The economic and social prospects are daunting for the 89 million out-of-school youth who comprise nearly half of all youth in Sub-Saharan Africa. Within the next decade, when this cohort becomes the core of the labor market, an estimated 40 million more youth will drop out, and will face an uncertain future with limited work and life skills. Furthermore, out-of-school youth often are policy orphans, positioned between sectors with little data, low implementation capacity, lack of interest in long-term sustainability of programs, insufficient funds, and little coordination across the different government agencies. This report provides a diagnostic analysis of the state of out-of-school youth in Sub-Saharan Africa, focusing on the 12- to 24-year-old cohort. This report also examines the decision path youth take as they progress through the education system and the factors that explain youth's school and work choices. It finds that individual and household characteristics, social norms, and characteristics of the school system all matter in understanding why youth drop out and remain out of school. In particular, six key factors characterize out-of-school youth: (i) most out-of-school youth drop out before secondary school; (ii) early marriage for female youth and (iii) rural residence increase the likelihood of being out of school; (iv) parental education level and (v) the number of working adults are important household factors; and (vi) lack of school access and low educational quality are binding supply-side constraints. Policy discussions on out-of-school youth are framed by these six key factors along with three entry points for intervention: retention, remediation, and integration. This report also reviews policies and programs in place for out-of-school youth across the continent. Ultimately, this report aims to inform public discussion, policy formulation, and development practitioners' actions working with youth in Sub-Saharan Africa.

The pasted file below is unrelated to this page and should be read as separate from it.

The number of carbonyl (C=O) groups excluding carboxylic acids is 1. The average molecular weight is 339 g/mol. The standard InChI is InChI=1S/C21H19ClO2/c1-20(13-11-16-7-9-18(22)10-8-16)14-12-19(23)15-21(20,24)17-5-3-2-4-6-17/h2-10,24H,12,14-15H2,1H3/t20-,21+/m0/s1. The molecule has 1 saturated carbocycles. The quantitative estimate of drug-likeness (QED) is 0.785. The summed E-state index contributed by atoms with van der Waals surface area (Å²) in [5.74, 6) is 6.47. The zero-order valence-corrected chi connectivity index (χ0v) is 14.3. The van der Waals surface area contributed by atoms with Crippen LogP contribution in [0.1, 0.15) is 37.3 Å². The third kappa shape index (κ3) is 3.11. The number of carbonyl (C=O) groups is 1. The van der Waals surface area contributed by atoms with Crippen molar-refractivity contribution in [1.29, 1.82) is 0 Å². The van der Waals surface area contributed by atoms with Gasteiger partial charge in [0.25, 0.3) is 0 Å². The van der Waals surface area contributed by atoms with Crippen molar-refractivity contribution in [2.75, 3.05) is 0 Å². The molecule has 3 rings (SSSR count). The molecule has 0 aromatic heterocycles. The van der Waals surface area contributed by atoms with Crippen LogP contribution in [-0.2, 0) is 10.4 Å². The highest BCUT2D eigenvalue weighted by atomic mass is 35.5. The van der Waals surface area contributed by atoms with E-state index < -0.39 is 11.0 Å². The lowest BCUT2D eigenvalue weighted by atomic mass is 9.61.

• Publication
    How to Jump Start Vietnam's Economy?
    (World Bank, Washington, DC, 2020-04) Inoue, Keiko
    COVID-19 has caused an unprecedented shock to the global economy. While Vietnam has shown resilience, the pandemic has resulted in a supply shock as regular work and supply chains are disrupted. It has also caused a demand shock as people cut back their consumption of several services and commodities, not only for restaurants and travel, but throughout the economy given their extreme uncertainties about their economic future. So far, the Government has been very effective in containing the pandemic with a limited number of cases and no registered deaths. The Government has also been active in providing immediate support to the most affected people and businesses through the easing of monetary and credit policies as well as the implementation of a series of fiscal measures. Hopefully the economy will withhold and start to rebound gradually. But it won’t be easy to restart a modern interconnected global economy while the world awaits the arrival of a vaccine that has yet to be discovered. Recovery will begin when health officials can assure people that the new coronavirus has been contained and the mainstream availability of test kits, both to identify the infected and people with antibodies.